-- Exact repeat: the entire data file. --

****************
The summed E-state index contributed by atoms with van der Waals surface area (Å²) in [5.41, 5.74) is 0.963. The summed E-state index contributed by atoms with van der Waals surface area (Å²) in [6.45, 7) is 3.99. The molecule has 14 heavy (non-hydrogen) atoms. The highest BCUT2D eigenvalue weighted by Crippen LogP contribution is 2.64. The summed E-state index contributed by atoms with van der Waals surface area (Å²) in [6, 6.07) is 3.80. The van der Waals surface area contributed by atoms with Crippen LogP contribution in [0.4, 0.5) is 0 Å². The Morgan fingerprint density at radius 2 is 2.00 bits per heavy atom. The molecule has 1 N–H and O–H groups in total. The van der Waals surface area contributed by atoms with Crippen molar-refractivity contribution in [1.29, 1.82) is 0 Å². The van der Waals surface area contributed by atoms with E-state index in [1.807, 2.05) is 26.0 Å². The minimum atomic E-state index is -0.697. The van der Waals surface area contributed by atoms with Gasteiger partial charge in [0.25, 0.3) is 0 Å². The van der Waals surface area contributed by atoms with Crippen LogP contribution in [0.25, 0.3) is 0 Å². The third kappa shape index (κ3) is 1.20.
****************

The summed E-state index contributed by atoms with van der Waals surface area (Å²) in [5.41, 5.74) is 0.963. The summed E-state index contributed by atoms with van der Waals surface area (Å²) in [6.45, 7) is 3.99. The molecule has 14 heavy (non-hydrogen) atoms. The highest BCUT2D eigenvalue weighted by Crippen LogP contribution is 2.64. The summed E-state index contributed by atoms with van der Waals surface area (Å²) in [6, 6.07) is 3.80. The van der Waals surface area contributed by atoms with Crippen LogP contribution in [0.4, 0.5) is 0 Å². The Morgan fingerprint density at radius 2 is 2.00 bits per heavy atom. The molecule has 1 N–H and O–H groups in total. The van der Waals surface area contributed by atoms with Crippen molar-refractivity contribution in [1.29, 1.82) is 0 Å². The van der Waals surface area contributed by atoms with E-state index in [1.807, 2.05) is 26.0 Å². The minimum atomic E-state index is -0.697. The van der Waals surface area contributed by atoms with Gasteiger partial charge in [0.25, 0.3) is 0 Å². The van der Waals surface area contributed by atoms with Crippen LogP contribution in [0.25, 0.3) is 0 Å². The third kappa shape index (κ3) is 1.20.